A key gauge of U.S. consumer sentiment bounced higher in early December, market sources said Friday, as a rising stock market and hopes for an economic recovery overshadowed mounting worries about job layoffs.

The University of Michigan's closely-watched consumer sentiment index rose for a third straight month to 85.8 in early December from 83.9 in November. That was higher than consensus forecasts for 84.1 and well above its recent low of 81.8 struck in September.

Economists closely watch the sentiment index, which has fallen sharply from its peak of 112.0 in early 2000 as the economy slowed, as it can give clues about consumer behavior. Consumer spending underpins about two-thirds of U.S. economic activity and is critical during the holiday shopping season.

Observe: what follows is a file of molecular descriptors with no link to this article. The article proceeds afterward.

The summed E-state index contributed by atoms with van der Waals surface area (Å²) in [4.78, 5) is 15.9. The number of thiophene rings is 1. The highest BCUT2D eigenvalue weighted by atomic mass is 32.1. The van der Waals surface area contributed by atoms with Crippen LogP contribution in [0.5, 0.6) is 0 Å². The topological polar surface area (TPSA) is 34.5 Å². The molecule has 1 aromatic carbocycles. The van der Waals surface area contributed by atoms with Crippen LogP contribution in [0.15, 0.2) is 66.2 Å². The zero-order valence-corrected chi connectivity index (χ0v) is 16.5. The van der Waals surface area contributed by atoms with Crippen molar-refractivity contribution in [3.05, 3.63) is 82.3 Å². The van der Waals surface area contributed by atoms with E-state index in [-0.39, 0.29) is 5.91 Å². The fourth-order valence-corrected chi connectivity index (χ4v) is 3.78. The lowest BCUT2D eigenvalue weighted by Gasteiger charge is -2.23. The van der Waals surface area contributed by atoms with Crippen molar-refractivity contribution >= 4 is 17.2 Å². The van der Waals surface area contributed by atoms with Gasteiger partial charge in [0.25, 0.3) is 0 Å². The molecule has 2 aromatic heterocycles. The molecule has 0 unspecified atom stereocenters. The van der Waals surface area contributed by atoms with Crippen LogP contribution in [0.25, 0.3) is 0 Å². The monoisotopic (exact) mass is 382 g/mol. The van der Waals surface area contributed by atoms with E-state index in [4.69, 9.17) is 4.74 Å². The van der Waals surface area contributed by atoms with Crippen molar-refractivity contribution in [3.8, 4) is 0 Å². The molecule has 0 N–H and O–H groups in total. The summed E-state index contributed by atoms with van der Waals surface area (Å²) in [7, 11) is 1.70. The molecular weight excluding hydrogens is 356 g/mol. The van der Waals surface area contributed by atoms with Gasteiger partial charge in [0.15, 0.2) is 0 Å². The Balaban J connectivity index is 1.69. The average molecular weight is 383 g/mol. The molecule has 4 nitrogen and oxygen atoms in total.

The current conditions index, which gauges consumers' read on their present financial situation, edged up to 95.9 in early December from 95.3 in November. The expectations index, which tracks consumer attitudes about the next 12 months, rose to 79.3 in December from 76.6 in November.

The preliminary consumer sentiment survey is based on telephone interviews with roughly 250 Americans across the country on personal finances, business conditions and buying conditions. A final report rounds out the data at month's end.